• KgglonghornKgglonghorn ClubWRX Posts: 53 ✭✭
    After being a loyal scotch drinker for my entire adult life, I let a nice Irish couple convince me to try Irish Whiskey. I have to say I really enjoyed it...redbreast I think is what I drank. Since then, I have also tried the Jameson cask mates aged in the stout barrel (LOVE Stout beers). Also VERY enjoyable! Not abandoning my scotch any time soon, but I have found that an occasional Irish whiskey is a nice change of pace.
  • PulledabillPulledabill Members Posts: 334 ✭✭


    After being a loyal scotch drinker for my entire adult life, I let a nice Irish couple convince me to try Irish Whiskey. I have to say I really enjoyed it...redbreast I think is what I drank. Since then, I have also tried the Jameson cask mates aged in the stout barrel (LOVE Stout beers). Also VERY enjoyable! Not abandoning my scotch any time soon, but I have found that an occasional Irish whiskey is a nice change of pace.




    I try Irish every so often, but just cant tolerate it...
  • KgglonghornKgglonghorn ClubWRX Posts: 53 ✭✭



    After being a loyal scotch drinker for my entire adult life, I let a nice Irish couple convince me to try Irish Whiskey. I have to say I really enjoyed it...redbreast I think is what I drank. Since then, I have also tried the Jameson cask mates aged in the stout barrel (LOVE Stout beers). Also VERY enjoyable! Not abandoning my scotch any time soon, but I have found that an occasional Irish whiskey is a nice change of pace.




    I try Irish every so often, but just cant tolerate it...






    what I cannot tolerate is bourbon or tennessee whiskey. may as well drink shards of glass.
  • Matt JMatt J Members Posts: 8,723 ✭✭
    eagle1997 wrote:


    siegel - if you liked HP12, you'll most likely enjoy the following scotches:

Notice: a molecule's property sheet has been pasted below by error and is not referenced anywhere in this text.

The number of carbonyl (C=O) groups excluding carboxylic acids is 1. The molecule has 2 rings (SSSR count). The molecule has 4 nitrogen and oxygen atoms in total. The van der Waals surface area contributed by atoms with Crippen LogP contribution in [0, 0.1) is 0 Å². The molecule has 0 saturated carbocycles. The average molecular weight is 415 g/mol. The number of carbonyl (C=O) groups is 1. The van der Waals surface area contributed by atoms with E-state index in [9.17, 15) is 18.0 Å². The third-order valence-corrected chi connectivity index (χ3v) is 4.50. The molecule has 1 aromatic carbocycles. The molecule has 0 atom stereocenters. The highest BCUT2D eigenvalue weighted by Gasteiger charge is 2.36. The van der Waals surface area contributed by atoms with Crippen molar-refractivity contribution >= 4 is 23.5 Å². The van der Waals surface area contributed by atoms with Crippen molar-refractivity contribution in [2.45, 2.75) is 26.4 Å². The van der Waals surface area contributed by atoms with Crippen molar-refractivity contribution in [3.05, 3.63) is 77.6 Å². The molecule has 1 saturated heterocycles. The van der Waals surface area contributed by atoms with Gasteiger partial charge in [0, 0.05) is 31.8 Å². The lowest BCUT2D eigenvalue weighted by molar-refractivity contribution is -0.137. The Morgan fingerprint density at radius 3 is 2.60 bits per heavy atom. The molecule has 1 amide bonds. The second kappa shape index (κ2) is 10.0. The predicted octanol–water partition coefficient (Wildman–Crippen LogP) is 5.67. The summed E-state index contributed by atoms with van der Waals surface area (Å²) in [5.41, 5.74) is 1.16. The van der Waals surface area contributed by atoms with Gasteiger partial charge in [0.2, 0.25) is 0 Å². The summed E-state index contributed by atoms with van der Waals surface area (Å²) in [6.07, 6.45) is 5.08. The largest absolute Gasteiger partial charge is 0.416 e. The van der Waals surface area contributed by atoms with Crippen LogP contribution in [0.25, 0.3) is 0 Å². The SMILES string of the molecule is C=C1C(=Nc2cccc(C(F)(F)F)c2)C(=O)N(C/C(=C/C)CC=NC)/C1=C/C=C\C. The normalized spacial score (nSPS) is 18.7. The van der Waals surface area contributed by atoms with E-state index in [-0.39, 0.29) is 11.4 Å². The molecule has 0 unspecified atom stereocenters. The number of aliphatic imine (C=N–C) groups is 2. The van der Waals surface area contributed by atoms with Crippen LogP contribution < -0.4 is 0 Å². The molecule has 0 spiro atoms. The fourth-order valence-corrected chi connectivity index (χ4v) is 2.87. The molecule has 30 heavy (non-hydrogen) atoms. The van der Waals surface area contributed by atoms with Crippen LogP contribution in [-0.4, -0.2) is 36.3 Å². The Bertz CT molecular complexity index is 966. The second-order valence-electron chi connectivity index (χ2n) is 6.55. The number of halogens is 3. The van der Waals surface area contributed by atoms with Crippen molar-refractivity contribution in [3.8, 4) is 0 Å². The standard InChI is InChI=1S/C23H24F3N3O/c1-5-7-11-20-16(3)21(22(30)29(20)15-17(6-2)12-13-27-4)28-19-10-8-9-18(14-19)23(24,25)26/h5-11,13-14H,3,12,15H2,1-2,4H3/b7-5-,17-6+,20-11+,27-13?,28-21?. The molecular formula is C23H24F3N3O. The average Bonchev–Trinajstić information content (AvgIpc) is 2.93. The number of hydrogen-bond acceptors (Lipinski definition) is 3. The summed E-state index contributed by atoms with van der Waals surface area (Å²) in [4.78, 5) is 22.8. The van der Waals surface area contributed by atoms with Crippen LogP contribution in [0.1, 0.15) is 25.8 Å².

- HP15

    - oban14

    - clynelish14

    - glenlivet12

    - johnnie walker black label



    if you didn't like lagavulin, but want to try something along those lines (but palate friendlier):

    - auchentoshan12



    crossover scotches:

    - balvenie carribbean cask 14

    - balvenie doublewood 12

    - balvelie single barrel (12 or 15)

    - bowmore small batch bourbon cask aged



    bourbon: i've really been loving buffalo trace. really really good.



    irish whiskey wise:

    - red breast

    - jameson





    good luck bud. i remember starting my scotch odyssey a few years ago with JWB with a ton of ice and a few splashes of club soda. i now can happily savor a lag16 with only a few drops of water. others, neat.



    it's a fun process, take your time and enjoy the journey.


    Just picked up a bottle of the Auchentoshan tonight. I usually drink Glenmorangie, although I have a bottle of Macallan open right now, that was a gift.



    Headed to Scotland in a few weeks, so am pretty fired up about trying some new single malts soon.
  • xxioxxio Members Posts: 5,673 ✭✭
    No Gimmes wrote:






    That Yamazaki 10 has been discountinued for a while now.
  • cardoustiecardoustie haha, we don't play for 5's Members Posts: 11,860 ✭✭

    Beer in bourbon casks is quite solid
    Some great comments on here as of late
    Thanks for sharing the info on the Balvenie tour
    Just off the phone with my good buddy from university golf team, we're thinking of an Ireland trip in 2020 while the Ryder Cup is on ! He's Scots and has been a few times to Scotland and I did St. Andrew's in 2012 while the RC was on at Medinah.
    Will definitely expand the whiskey knowledge